The Supreme Court has granted cert to Iancu in Iancu v. NantKwest, Inc. to resolve the question of whether all expenses incurred by the USPTO must be paid for by the applicant in a district court action under 35 U.S.C. 145 regardless of the outcome.
§145 allows for de novo review of an adverse PTAB decision in district court, instead of the direct appeal to the Federal Circuit under §141, but also states that “”[a]ll the expenses of the proceedings shall be paid by the applicant.” In this case, NantKwest’s patent application claims were rejected as obvious by the examiner at the PTO, which was upheld by the PTAB. NantKwest filed for review by the district court under §145. In a decision upheld by the Federal Circuit, the district court granted a motion for summary judgment for obviousness. Despite the USPTO’s custom of only requesting costs in both §145 and §141 appeals, the USPTO invoked the “all expenses” language to request both costs and attorney’s fees.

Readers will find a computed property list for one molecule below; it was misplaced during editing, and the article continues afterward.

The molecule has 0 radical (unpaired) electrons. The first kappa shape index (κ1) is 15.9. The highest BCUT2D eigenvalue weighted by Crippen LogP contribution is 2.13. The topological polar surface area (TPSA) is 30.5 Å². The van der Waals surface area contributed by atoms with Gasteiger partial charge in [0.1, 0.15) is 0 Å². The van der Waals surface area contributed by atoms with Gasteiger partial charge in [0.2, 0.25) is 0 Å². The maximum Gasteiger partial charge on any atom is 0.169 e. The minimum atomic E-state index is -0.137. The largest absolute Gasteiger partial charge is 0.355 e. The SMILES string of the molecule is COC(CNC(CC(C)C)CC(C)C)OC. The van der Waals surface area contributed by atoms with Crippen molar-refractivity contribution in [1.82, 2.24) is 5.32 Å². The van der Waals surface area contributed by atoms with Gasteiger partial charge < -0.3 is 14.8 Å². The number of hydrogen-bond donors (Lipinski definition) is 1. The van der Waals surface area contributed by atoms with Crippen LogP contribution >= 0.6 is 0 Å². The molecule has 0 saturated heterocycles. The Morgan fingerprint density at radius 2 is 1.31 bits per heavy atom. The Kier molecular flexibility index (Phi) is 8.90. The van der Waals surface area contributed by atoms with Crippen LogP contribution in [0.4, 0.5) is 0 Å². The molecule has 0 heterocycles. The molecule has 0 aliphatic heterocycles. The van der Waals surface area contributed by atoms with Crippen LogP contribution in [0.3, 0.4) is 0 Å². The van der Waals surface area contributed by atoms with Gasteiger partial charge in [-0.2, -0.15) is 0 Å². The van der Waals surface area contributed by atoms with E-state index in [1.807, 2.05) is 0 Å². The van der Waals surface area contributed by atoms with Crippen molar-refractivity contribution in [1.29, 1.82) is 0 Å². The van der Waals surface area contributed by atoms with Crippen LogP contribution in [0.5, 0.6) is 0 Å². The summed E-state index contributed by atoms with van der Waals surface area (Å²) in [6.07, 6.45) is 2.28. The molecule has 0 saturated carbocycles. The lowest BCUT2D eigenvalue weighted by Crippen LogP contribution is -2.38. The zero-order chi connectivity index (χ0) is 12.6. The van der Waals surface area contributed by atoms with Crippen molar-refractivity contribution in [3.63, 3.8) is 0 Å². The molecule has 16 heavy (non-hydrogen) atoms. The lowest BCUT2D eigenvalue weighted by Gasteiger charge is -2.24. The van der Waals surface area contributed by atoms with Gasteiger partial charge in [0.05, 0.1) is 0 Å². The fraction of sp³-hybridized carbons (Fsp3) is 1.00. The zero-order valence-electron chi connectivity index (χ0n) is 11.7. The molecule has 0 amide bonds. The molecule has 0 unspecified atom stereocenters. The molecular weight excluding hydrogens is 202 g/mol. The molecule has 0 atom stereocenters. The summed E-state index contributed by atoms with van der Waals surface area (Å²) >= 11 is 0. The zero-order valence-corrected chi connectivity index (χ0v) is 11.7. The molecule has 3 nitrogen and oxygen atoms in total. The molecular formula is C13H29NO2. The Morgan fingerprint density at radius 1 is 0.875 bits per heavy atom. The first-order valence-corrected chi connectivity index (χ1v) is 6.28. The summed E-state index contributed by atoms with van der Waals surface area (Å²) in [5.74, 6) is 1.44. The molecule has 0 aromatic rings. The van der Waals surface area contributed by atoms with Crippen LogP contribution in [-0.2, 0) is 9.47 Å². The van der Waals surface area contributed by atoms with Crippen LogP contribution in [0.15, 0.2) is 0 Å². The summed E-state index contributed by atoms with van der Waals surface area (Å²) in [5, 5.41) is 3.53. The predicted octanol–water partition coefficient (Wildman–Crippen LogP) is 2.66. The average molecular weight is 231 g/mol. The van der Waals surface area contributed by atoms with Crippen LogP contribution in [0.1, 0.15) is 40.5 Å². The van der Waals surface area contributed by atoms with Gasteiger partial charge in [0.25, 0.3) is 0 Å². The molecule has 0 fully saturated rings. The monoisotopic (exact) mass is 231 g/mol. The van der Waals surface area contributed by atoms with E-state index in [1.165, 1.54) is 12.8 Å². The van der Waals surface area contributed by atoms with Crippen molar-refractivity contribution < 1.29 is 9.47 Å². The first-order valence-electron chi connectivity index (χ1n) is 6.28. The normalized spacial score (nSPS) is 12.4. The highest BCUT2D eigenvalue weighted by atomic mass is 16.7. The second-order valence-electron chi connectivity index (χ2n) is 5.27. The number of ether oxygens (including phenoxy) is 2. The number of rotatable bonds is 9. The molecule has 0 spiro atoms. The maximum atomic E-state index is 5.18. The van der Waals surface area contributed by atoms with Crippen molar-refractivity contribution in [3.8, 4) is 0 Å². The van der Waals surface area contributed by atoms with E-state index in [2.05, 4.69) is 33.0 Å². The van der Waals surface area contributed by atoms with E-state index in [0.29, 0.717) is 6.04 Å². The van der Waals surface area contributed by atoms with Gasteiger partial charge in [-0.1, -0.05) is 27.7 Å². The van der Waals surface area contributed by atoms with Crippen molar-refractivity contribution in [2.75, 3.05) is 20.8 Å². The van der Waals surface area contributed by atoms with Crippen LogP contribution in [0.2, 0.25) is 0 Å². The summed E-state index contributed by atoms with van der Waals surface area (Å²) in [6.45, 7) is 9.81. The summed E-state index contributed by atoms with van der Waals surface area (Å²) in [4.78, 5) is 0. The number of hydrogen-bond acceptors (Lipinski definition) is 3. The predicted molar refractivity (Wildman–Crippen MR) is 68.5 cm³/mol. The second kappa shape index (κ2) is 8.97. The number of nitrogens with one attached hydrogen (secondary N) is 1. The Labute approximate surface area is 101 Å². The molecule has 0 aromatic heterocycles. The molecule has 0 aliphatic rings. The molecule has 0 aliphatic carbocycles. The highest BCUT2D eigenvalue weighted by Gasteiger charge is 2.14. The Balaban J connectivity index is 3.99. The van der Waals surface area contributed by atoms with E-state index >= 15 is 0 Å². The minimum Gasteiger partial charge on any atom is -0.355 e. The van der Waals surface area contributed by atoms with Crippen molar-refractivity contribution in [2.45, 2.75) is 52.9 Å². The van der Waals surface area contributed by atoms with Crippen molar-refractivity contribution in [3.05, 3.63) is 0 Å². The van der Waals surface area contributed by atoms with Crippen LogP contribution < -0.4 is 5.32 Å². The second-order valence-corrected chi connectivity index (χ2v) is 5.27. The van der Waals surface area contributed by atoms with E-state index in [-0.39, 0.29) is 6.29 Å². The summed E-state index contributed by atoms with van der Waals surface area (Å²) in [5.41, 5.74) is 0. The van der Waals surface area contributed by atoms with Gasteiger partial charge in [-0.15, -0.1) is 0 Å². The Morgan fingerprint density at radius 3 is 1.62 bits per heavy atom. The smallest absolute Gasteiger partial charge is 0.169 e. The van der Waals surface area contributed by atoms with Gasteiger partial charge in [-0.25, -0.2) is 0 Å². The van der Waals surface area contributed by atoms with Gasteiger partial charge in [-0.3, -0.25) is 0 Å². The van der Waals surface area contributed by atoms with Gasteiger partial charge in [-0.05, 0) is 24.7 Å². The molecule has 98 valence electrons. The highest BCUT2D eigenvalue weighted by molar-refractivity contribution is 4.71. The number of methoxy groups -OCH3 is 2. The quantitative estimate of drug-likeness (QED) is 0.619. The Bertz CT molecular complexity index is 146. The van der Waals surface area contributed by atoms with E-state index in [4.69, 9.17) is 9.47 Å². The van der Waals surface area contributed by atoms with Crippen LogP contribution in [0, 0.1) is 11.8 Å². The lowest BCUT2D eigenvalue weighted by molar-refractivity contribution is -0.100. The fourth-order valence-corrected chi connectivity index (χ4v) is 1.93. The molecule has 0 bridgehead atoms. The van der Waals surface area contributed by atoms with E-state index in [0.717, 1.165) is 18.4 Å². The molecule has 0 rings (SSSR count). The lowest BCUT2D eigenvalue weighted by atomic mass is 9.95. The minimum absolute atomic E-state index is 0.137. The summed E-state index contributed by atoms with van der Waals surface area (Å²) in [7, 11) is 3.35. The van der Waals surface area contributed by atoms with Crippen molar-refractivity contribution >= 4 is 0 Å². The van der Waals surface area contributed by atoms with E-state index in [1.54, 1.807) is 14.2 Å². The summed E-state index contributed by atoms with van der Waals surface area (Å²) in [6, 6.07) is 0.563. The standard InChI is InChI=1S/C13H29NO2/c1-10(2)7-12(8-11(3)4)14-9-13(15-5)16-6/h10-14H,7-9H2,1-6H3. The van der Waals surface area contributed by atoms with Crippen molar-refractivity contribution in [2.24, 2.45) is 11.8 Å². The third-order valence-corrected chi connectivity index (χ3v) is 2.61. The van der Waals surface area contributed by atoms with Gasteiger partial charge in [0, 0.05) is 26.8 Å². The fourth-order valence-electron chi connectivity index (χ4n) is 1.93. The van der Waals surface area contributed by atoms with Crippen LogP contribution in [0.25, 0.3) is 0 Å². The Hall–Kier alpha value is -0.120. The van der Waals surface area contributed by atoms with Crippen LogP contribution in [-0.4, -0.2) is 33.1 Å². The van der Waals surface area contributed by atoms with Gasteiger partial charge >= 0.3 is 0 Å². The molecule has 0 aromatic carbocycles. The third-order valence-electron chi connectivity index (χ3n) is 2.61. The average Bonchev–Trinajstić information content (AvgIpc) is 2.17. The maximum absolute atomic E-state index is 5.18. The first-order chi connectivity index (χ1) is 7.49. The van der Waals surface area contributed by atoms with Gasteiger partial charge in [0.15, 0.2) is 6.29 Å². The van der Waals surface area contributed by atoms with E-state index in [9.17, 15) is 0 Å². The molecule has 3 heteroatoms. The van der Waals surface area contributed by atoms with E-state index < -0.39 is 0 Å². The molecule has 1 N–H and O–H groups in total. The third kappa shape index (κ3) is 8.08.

While NantKwest’s argument relies heavily on the “American System” and the 170 years of USPTO custom of not asking for attorney’s fees to inform the interpretation, the USPTO points to the Lanham Act and the historical meaning of expenses. Under the Lanham Act, a similar de novo review is available which also provides for “expenses” and was specifically and intentionally modeled after §145. In 2015, the 4th Circuit ruled that the Lanham Act allowed for the recovery of attorney’s fees, creating a seeming circuit split on the issue.
After being denied attorney’s fees in the district court, the Federal circuit granted them on appeal, only to be followed by a sua sponte en banc review where the panel was overturned. This led to the now granted petition for certiorari to the Supreme Court. How this case is decided will likely impact the future choices for appellate review between §141 and §145 and bares watching as the case moves forward.
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